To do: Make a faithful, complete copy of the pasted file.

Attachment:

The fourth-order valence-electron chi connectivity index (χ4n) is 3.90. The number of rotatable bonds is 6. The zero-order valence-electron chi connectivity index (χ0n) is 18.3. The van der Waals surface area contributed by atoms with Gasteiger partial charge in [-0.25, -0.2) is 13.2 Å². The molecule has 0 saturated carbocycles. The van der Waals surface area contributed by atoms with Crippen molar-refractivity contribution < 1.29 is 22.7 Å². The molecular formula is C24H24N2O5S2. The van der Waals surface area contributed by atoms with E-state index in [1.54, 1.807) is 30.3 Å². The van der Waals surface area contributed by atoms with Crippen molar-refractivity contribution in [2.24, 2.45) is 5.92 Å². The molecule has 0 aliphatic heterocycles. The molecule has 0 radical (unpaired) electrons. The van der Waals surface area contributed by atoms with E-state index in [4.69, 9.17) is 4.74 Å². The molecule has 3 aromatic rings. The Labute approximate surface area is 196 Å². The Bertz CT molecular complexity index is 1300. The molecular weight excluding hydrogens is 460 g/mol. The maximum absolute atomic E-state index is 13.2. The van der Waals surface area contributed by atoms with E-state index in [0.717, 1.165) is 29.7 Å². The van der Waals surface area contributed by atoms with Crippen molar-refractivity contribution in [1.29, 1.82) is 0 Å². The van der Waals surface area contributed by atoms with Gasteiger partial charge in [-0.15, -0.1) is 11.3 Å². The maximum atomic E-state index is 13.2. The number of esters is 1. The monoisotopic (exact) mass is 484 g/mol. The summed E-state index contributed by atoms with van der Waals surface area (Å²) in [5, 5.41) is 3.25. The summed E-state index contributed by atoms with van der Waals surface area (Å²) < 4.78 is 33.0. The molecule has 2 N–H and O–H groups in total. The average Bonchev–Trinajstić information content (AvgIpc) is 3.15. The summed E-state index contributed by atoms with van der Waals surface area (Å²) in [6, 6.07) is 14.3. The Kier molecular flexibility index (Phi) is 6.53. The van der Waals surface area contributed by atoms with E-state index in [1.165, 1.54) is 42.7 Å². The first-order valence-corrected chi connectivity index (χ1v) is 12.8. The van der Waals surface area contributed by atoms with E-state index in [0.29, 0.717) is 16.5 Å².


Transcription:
The fourth-order valence-electron chi connectivity index (χ4n) is 3.90. The number of rotatable bonds is 6. The zero-order valence-electron chi connectivity index (χ0n) is 18.3. The van der Waals surface area contributed by atoms with Gasteiger partial charge in [-0.25, -0.2) is 13.2 Å². The molecule has 0 saturated carbocycles. The van der Waals surface area contributed by atoms with Crippen molar-refractivity contribution < 1.29 is 22.7 Å². The molecular formula is C24H24N2O5S2. The van der Waals surface area contributed by atoms with E-state index in [1.54, 1.807) is 30.3 Å². The van der Waals surface area contributed by atoms with Crippen molar-refractivity contribution in [2.24, 2.45) is 5.92 Å². The molecule has 0 aliphatic heterocycles. The molecule has 0 radical (unpaired) electrons. The van der Waals surface area contributed by atoms with E-state index in [4.69, 9.17) is 4.74 Å². The molecule has 3 aromatic rings. The Labute approximate surface area is 196 Å². The Bertz CT molecular complexity index is 1300. The molecular weight excluding hydrogens is 460 g/mol. The maximum absolute atomic E-state index is 13.2. The van der Waals surface area contributed by atoms with E-state index in [0.717, 1.165) is 29.7 Å². The van der Waals surface area contributed by atoms with Crippen molar-refractivity contribution in [1.29, 1.82) is 0 Å². The van der Waals surface area contributed by atoms with Gasteiger partial charge in [-0.15, -0.1) is 11.3 Å². The maximum atomic E-state index is 13.2. The number of esters is 1. The monoisotopic (exact) mass is 484 g/mol. The summed E-state index contributed by atoms with van der Waals surface area (Å²) in [5, 5.41) is 3.25. The summed E-state index contributed by atoms with van der Waals surface area (Å²) < 4.78 is 33.0. The molecule has 2 N–H and O–H groups in total. The average Bonchev–Trinajstić information content (AvgIpc) is 3.15. The summed E-state index contributed by atoms with van der Waals surface area (Å²) in [6, 6.07) is 14.3. The Kier molecular flexibility index (Phi) is 6.53. The van der Waals surface area contributed by atoms with E-state index in [1.165, 1.54) is 42.7 Å². The first-order valence-corrected chi connectivity index (χ1v) is 12.8. The van der Waals surface area contributed by atoms with E-state index in [0.29, 0.717) is 16.5 Å².